Communicable diseases expert supports ending mass PCR testing

Martin Kadai on Friday's edition of 'Terevisioon'.
Martin Kadai on Friday's edition of 'Terevisioon'. Source: ERR

Advisor to the Justice Chancellor and expert in communicable diseases Martin Kadai says that he supports ending mass PCR testing on the grounds that it is not necessary for treating patients, and as a result isn't a cost-effective tool.

"When we look at the arrangement of testing and need in general, then the need for testing is determined by whether the result will give anything to the doctor, a basis to decide about the treatment. In the case of the coronavirus, there is no specific treatment. The lab result also doesn't give anything to the doctor," Kadai said on Vikerradio's morning program on Wednesday.

Kadai said that regarding the PCR tests, the health care economics view is also important. "Is this kind of testing a sustainable and cost-effective tool to fight the virus? It seems that it no longer isn't."

Kadai said that with the Omicron strain, we have reached a breaking point where actions taken so far need to be reviewed because the current system isn't sustainable.

At the same time, Kadai stressed that the new decisions need to be coordinated because as of today the public's chances to attend events where the test results are checked are dependent on the result and diagnosis of same, he said.

"The matter should have been on the table earlier, but during the two years, people's understanding of the necessity of the tests is so set that people just want to get their tests," Kadai commented.

Coronavirus can transform from pandemic to endemic

Kadai also talked about the fact that the workload phase of the coronavirus is decreasing and the chances for a severe disease form are also decreasing and there are two reasons for that.

The first reason is that by now, immunity background has been formed in society: most people in Estonia have already recovered from the virus, are vaccinated or vaccinated and recovered, Kadai said.

"Another factor is that the virus variant is milder than the Delta strain was. These are the main reasons why we're seeing this picture where the infection is explosive, but the consequences bearable," Kadai said.

To the question of whether it could be the end of the pandemic, Kadai answered that it's not certain, but he supports the prediction.

"It could happen, but neither modern science can predict nor estimate it. However, the prevailing hypothesis is that this virus will become a seasonal virus like any other coronavirus, seasonally transmitted. And what was initially a pandemic will turn into an endemic. It will eventually become endemic, i.e. spread locally and we will continue to have a seasonal occurrence. I rather support this scientific hypothesis," he said.

Kadai commented that we are moving towards a balance where the virus and people will coexist, but the coronavirus must change to survive.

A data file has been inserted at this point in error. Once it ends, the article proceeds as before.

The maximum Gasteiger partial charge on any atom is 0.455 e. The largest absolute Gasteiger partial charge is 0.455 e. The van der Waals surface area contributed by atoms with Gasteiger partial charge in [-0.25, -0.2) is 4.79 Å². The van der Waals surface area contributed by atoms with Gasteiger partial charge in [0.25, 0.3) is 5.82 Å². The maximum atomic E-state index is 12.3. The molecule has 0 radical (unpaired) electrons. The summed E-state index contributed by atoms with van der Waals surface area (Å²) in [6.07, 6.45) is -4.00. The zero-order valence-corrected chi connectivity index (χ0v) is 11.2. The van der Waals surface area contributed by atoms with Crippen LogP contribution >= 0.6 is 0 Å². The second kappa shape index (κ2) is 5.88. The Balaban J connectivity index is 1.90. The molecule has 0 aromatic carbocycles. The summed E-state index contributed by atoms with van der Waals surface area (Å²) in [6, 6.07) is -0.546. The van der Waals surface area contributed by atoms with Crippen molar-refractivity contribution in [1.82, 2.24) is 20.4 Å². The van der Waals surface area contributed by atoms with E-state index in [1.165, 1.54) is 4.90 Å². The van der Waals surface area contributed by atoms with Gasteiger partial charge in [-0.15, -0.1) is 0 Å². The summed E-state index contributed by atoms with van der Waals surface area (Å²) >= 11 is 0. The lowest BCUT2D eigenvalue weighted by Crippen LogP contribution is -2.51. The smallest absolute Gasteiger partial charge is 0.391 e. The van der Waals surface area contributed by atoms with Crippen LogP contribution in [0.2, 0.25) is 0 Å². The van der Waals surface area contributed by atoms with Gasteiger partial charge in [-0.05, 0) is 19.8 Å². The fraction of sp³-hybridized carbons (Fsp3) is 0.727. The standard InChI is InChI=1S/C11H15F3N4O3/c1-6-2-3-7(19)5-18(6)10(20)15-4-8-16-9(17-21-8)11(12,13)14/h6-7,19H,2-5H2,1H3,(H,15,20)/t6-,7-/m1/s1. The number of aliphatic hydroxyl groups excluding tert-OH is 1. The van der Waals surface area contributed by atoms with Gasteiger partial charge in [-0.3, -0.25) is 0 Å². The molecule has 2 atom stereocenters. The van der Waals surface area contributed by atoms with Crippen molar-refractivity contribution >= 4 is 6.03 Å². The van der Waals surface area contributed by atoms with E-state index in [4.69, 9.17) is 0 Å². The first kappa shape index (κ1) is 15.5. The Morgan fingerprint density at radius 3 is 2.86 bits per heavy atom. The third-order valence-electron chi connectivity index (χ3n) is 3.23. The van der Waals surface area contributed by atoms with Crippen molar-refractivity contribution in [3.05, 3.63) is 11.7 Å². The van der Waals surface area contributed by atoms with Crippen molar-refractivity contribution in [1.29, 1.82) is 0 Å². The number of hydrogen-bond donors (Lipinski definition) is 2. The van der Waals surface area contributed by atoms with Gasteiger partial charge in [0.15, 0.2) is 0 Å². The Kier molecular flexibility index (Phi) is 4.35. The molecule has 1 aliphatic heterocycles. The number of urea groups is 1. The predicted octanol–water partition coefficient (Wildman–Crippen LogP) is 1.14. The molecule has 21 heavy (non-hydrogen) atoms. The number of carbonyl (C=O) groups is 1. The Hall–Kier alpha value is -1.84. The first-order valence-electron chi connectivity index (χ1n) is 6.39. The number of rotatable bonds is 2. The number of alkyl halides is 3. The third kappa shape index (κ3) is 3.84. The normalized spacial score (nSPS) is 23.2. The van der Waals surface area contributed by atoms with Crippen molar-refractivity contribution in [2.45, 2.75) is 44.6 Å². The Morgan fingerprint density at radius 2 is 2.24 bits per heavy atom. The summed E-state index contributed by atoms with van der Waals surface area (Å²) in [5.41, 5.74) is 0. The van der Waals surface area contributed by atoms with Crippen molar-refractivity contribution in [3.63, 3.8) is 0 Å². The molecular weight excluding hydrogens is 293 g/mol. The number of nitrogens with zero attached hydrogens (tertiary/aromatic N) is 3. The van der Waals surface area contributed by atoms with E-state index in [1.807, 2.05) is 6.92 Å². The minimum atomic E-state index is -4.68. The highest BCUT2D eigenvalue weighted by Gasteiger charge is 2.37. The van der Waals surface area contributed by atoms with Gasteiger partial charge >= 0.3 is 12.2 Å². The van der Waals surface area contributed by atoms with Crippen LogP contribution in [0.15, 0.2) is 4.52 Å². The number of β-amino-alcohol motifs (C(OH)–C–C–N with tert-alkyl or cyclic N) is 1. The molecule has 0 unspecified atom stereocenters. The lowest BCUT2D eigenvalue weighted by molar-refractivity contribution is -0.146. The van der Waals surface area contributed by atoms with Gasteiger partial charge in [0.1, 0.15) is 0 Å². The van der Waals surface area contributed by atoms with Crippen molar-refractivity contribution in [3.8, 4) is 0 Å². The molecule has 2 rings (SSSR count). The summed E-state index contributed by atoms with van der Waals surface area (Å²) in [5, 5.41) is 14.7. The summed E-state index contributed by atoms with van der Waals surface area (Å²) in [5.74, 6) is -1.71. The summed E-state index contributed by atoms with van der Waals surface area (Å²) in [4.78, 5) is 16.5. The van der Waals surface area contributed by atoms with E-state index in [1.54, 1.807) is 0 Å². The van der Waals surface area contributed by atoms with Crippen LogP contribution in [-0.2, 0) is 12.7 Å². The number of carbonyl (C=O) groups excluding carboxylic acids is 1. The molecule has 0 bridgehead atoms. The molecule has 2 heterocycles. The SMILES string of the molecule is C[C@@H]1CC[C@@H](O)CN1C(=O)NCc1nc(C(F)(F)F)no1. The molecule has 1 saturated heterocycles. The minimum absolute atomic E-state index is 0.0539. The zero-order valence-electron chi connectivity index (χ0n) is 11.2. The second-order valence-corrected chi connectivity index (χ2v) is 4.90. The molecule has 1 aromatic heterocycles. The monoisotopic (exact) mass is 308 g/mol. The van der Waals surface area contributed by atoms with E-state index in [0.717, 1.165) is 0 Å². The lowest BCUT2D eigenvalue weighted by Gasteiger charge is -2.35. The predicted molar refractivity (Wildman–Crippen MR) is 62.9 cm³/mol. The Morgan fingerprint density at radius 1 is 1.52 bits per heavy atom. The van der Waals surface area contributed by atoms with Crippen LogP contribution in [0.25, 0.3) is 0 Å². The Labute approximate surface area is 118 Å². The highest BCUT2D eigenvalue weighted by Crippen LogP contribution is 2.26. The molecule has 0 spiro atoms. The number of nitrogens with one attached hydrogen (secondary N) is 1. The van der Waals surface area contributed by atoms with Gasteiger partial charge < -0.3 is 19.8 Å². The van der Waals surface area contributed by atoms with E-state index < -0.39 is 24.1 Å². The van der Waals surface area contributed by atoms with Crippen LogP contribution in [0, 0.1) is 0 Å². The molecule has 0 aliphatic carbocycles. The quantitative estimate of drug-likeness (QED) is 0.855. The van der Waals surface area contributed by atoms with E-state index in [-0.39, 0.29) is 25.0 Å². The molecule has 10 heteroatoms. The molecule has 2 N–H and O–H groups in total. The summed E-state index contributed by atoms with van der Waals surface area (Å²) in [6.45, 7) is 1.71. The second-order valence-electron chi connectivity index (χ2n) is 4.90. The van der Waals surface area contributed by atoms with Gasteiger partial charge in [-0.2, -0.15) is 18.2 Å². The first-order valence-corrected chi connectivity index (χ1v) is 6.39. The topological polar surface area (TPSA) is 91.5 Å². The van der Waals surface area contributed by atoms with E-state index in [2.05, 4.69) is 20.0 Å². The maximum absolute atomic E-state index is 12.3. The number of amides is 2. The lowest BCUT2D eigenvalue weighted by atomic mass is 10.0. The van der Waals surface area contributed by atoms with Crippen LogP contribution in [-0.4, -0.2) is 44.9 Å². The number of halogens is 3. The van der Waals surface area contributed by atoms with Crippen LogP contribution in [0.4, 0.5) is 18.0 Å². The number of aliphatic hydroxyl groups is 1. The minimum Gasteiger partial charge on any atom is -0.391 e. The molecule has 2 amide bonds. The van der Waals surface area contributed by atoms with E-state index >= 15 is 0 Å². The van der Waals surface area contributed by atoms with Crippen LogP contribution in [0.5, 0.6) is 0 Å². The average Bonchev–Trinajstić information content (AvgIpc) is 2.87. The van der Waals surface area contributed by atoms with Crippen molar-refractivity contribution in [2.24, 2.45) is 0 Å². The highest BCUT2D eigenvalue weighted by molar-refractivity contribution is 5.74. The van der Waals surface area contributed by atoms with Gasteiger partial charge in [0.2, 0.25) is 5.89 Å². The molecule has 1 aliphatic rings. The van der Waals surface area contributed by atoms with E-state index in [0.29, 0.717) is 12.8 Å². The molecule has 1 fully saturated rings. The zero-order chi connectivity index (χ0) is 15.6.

"The variants of the coronavirus that are still spreading and have spread systemically and seasonally - they are relatively unbalanced. They cause inconvenient viral infections, but they do not cause a catastrophic burden," Kadai said. "In order for the virus to continue to spread, given that people have developed an immune system, the virus must change. And the virus has the potential to change very well," he stressed.

"We have to take into account the likelihood that this viral infection will last for a long time, causing a significant burden of disease along with other similar viral infections such as influenza, respiratory syncytial virus (RSV) - there are many," Kadai added.

He said that there are "dozens and dozens" of viruses that infect people, but their symptoms are relatively difficult to distinguish and there is no specific treatment for most of these viral infections, there is no specific cure.

"There is no specific treatment, so laboratory identification and differentiation in each individual case is not necessary for therapeutic, clinical purposes," Kadai said.

However, in case of suspicion of any viral diseases, it is worth not going to work avoiding crowded places. "We don't necessarily need to know exactly what viral infection we have, but the rule is that if a person is sick, it is wise to take care of ourselves and others," Kadai went on.

When asked about the possible introduction of anti-coronavirus drugs on the market, Kadai answered that he also knows that they are expected to be on the market in the near future.

"As much as I've read scientific literature and drug developments, indeed, these drugs are coming. But what will be their clinical use and scope exactly, the price - it all depends on their availability. But today there is this knowledge that some specific anti-coronavirus drugs are coming and at least for severe forms of the disease, relief could be provided," Kadai said.


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Editor: Roberta Vaino

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